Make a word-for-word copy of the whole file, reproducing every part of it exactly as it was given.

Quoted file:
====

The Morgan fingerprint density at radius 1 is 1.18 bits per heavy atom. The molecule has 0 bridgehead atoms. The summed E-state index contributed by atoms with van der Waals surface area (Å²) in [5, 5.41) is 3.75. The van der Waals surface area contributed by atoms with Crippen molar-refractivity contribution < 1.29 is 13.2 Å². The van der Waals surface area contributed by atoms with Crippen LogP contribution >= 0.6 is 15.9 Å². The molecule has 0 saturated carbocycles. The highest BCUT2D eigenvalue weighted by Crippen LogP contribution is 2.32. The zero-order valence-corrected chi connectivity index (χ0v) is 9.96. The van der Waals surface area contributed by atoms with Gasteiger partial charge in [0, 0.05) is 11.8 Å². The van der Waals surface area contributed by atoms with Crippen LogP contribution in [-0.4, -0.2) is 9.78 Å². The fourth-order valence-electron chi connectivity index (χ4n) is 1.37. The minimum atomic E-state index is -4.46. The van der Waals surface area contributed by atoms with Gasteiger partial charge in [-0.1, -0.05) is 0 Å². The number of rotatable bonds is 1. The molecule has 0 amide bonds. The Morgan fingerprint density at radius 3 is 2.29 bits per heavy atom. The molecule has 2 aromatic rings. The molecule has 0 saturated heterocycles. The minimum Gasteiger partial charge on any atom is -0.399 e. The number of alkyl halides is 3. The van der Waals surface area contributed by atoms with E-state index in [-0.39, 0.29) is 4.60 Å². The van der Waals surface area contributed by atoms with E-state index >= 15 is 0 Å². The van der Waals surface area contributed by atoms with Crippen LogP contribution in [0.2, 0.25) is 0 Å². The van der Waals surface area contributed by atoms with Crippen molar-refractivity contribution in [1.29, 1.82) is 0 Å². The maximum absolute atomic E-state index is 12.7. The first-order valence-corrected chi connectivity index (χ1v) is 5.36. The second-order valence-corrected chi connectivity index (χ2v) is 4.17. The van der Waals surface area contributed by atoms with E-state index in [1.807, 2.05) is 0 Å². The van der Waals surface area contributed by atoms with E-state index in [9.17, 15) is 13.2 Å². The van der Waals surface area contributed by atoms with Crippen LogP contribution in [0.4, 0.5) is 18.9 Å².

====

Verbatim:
The Morgan fingerprint density at radius 1 is 1.18 bits per heavy atom. The molecule has 0 bridgehead atoms. The summed E-state index contributed by atoms with van der Waals surface area (Å²) in [5, 5.41) is 3.75. The van der Waals surface area contributed by atoms with Crippen molar-refractivity contribution < 1.29 is 13.2 Å². The van der Waals surface area contributed by atoms with Crippen LogP contribution >= 0.6 is 15.9 Å². The molecule has 0 saturated carbocycles. The highest BCUT2D eigenvalue weighted by Crippen LogP contribution is 2.32. The zero-order valence-corrected chi connectivity index (χ0v) is 9.96. The van der Waals surface area contributed by atoms with Gasteiger partial charge in [0, 0.05) is 11.8 Å². The van der Waals surface area contributed by atoms with Crippen LogP contribution in [-0.4, -0.2) is 9.78 Å². The fourth-order valence-electron chi connectivity index (χ4n) is 1.37. The minimum atomic E-state index is -4.46. The van der Waals surface area contributed by atoms with Gasteiger partial charge in [-0.1, -0.05) is 0 Å². The number of rotatable bonds is 1. The molecule has 0 amide bonds. The Morgan fingerprint density at radius 3 is 2.29 bits per heavy atom. The molecule has 2 aromatic rings. The molecule has 0 saturated heterocycles. The minimum Gasteiger partial charge on any atom is -0.399 e. The number of alkyl halides is 3. The van der Waals surface area contributed by atoms with E-state index in [-0.39, 0.29) is 4.60 Å². The van der Waals surface area contributed by atoms with E-state index >= 15 is 0 Å². The van der Waals surface area contributed by atoms with Crippen LogP contribution in [0.2, 0.25) is 0 Å². The van der Waals surface area contributed by atoms with Crippen molar-refractivity contribution in [1.29, 1.82) is 0 Å². The maximum absolute atomic E-state index is 12.7. The first-order valence-corrected chi connectivity index (χ1v) is 5.36. The second-order valence-corrected chi connectivity index (χ2v) is 4.17. The van der Waals surface area contributed by atoms with E-state index in [1.807, 2.05) is 0 Å². The van der Waals surface area contributed by atoms with E-state index in [9.17, 15) is 13.2 Å². The van der Waals surface area contributed by atoms with Crippen LogP contribution in [0.4, 0.5) is 18.9 Å².